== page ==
Count on this weekend
A brand-new year has begun and as luck would have it the annual Martha's Vineyard Christmas Bird Count (CBC) will be conducted on the first Saturday of the New Year, Jan. 5. The late date is fortuitous, for in the birder's world, this is an exciting and rewarding way to begin a new year. Starting the year with dozens of expert observers - "top-guns" or ringers, if you will, many from off-Island -and scouring the Island in an attempt to count every bird of every species is a terrific way to find what may be hiding out on the Island for the winter.
The benefits of getting volunteer experts to come participate on the Vineyard CBC are two-fold. First, almost all are delightful and fun human beings who enjoy sharing their knowledge with others, allowing less experienced observers to learn a great deal in a short time. The second, from the Vineyard standpoint, is that they find a lot of birds, especially difficult-to-find and rare species that would almost certainly go undetected.
The late date also avoids conflicts with the many other CBCs conducted around the state and all over North America, freeing up some individuals who are normally not available to participate. Most birders in New England and from further afield jump at the chance to come birding here. Winter birding on the Island is as good as it gets in New England. The Island has a staggering amount of bird life over-wintering, particularly in the surrounding waters.
Enough about the bird count for now. There will be much more about it in next week's column. If you see small groups of people with binoculars around their necks this coming Saturday, you will know what they are about. Here's hoping for good weather with little to no wind on count day, Jan. 5. The wind velocity is critical to observers being able to hear and detect small land birds, owls and a slew of other species. It also is easier to find birds on the water if the surf is not big.
There have been some interesting birds seen flying, perched, and swimming from the Vineyard this past week. A loose group of 12 turkey vultures has been cruising around the Island and are spotted almost daily, at one place or another. They seem to favor the Lagoon area and then head across the Island to the shores of the Great Ponds.
A flock of American wigeon continues to spend its time either on Sunset Lake on East Chop in Oak Bluffs or along the Tisbury side of the Lagoon. These ducks are almost always here in the winter and occasionally a rarer species, the Eurasian wigeon, is found amongst them. The birds move from the southern end, or head, of the Lagoon to Hines Point and may be encountered on any stretch of shoreline.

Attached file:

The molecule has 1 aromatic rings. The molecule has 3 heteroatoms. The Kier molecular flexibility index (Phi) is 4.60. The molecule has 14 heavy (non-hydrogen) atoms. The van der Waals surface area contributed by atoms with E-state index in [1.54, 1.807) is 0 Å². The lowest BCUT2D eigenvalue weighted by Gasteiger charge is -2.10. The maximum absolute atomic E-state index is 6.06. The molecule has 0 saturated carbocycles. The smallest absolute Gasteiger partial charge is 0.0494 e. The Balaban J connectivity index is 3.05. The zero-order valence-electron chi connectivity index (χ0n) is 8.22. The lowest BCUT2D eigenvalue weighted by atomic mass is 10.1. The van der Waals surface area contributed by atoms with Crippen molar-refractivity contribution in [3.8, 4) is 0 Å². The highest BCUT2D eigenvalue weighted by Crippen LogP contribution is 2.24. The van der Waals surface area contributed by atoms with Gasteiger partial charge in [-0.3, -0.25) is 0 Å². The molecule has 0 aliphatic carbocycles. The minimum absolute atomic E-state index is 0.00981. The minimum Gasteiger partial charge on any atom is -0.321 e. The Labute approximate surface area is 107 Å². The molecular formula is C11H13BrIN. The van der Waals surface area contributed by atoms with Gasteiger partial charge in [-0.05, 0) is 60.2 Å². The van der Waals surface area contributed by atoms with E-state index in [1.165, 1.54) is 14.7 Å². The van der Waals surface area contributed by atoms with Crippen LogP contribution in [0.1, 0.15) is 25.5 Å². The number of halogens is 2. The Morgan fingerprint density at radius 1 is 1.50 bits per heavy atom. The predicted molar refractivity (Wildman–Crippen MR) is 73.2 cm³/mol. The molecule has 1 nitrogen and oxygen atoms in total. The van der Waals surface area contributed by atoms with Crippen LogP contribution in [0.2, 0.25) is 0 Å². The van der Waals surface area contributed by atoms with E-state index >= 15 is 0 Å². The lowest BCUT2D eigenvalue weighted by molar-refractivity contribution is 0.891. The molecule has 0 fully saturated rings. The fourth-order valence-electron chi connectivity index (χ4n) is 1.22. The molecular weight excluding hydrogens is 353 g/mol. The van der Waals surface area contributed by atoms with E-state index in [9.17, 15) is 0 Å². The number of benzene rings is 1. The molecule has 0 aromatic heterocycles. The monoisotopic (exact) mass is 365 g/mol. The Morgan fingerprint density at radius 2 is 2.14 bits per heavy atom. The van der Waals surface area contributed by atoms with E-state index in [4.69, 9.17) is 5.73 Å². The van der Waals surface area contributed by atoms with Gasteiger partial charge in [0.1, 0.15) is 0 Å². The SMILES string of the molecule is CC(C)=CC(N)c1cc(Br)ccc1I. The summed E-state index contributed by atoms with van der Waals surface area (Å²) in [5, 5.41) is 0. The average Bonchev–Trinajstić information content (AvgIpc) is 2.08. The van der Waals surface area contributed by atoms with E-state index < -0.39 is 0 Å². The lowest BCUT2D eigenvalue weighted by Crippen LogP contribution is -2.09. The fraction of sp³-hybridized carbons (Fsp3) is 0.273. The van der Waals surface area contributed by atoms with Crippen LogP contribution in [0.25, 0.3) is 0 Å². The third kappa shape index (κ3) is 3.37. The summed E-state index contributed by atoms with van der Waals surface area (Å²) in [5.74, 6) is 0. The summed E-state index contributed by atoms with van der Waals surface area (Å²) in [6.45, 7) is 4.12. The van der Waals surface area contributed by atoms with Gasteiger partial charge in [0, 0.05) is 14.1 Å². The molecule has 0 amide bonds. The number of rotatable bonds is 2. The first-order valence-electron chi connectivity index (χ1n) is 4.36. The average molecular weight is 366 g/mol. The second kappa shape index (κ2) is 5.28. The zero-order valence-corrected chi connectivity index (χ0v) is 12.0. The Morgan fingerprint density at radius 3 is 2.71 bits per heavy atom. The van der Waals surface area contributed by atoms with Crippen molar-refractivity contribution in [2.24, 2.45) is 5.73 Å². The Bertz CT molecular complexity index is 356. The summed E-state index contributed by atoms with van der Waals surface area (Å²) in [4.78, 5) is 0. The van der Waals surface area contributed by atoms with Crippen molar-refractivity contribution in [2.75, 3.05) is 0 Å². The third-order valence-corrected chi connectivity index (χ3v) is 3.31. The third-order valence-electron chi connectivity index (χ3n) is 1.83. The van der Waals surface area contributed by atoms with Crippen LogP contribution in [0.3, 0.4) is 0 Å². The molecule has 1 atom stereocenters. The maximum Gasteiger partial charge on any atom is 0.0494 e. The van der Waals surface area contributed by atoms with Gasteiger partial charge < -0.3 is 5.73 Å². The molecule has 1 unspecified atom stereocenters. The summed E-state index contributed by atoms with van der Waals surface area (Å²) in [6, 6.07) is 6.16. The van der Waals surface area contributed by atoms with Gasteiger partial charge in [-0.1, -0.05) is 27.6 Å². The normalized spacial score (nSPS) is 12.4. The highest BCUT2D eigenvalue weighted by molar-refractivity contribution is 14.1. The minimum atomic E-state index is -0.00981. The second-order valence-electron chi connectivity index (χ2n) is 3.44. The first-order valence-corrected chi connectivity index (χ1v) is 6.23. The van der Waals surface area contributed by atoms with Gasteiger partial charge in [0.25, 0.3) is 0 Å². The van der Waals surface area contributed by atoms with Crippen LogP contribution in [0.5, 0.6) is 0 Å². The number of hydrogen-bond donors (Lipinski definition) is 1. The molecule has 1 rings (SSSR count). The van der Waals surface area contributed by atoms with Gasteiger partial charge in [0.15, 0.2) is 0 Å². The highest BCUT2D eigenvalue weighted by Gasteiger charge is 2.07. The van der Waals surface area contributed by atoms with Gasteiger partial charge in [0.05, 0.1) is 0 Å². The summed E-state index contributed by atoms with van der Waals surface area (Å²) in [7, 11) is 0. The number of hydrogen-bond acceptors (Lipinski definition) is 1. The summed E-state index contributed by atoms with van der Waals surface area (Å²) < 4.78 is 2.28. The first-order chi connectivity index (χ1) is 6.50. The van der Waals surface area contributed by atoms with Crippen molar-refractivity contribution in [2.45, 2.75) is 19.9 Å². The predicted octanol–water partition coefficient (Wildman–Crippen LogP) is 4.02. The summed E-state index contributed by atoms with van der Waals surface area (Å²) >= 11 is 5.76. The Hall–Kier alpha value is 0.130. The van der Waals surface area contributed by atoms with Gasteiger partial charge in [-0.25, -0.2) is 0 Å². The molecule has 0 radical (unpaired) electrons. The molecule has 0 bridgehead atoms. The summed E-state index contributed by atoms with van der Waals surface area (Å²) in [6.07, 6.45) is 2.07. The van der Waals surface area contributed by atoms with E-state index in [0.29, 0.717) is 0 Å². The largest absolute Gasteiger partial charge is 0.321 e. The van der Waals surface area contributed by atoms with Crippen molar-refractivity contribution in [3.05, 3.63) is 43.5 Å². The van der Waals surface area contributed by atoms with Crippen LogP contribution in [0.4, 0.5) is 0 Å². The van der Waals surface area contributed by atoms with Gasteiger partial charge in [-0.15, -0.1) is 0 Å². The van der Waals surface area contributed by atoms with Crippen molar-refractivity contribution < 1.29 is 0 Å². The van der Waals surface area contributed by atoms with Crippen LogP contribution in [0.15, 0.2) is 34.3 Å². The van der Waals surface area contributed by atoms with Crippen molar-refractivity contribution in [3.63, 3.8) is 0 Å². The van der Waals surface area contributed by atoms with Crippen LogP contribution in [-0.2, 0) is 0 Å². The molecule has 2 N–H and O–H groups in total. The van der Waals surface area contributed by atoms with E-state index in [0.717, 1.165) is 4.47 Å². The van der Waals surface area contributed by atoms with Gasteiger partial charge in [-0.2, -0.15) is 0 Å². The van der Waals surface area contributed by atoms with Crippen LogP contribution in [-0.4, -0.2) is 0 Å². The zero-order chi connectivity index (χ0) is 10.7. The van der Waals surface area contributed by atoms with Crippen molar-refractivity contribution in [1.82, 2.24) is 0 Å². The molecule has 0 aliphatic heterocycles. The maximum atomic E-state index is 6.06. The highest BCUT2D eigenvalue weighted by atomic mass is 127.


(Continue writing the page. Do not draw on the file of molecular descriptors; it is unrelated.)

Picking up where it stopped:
Lastly, a couple of very interesting CBCs were conducted about ten days ago. The Mid-Cape CBC was run on Dec. 22 and enjoyed a lovely winter day with sun and little wind. The participants came up with a whopping 141 species including four new birds for that CBC. The new birds were two Tundra swans, a lone osprey, a barred owl and 70 bohemian waxwings. There were some 30 new high counts for individual species and finding four new species for the count is unheard of.
The Outer Cape CBC was conducted on Sunday, Dec. 23 and impossible to explain were five new species for this count which has been going on for 75 years including a new species for the State of Massachusetts in the form of an adult slaty-backed gull, a species that nests in Siberia. The other new birds were a greater shearwater, fish crow, rufous hummingbird, and great-crested flycatcher. A yellow-throated warbler and lark sparrow rounded out this spectacular CBC. It bodes well for the Island counts.
Our sister island of Nantucket conducted their CBC on Dec. 29 (after the holiday deadline). Details will be forthcoming in next week's column. Many birds will be found on the Gray Lady that will not be seen on the Vineyard CBC and vice versa. It is always remarkable to me how different the islands are from one another in terms of bird life.
Nantucket is farther out to sea and routinely has birds that are extremely rare on the Vineyard, such as over half a million long-tailed ducks formerly known as oldsquaw, black guillemot, little gull, dozens of Iceland and lesser black-backed gulls, a dozen marsh wrens, many others. However, the Vineyard has things that are very rare or never occur on Nantucket. That is why it is so fun and different to bird the other island if you live on one of them.
Until next week - keep your eyes to the sky!
To contribute news about birding activities or sightings, call The Times Birdline, 508-693-6100, extension 33, or e-mail email@example.com.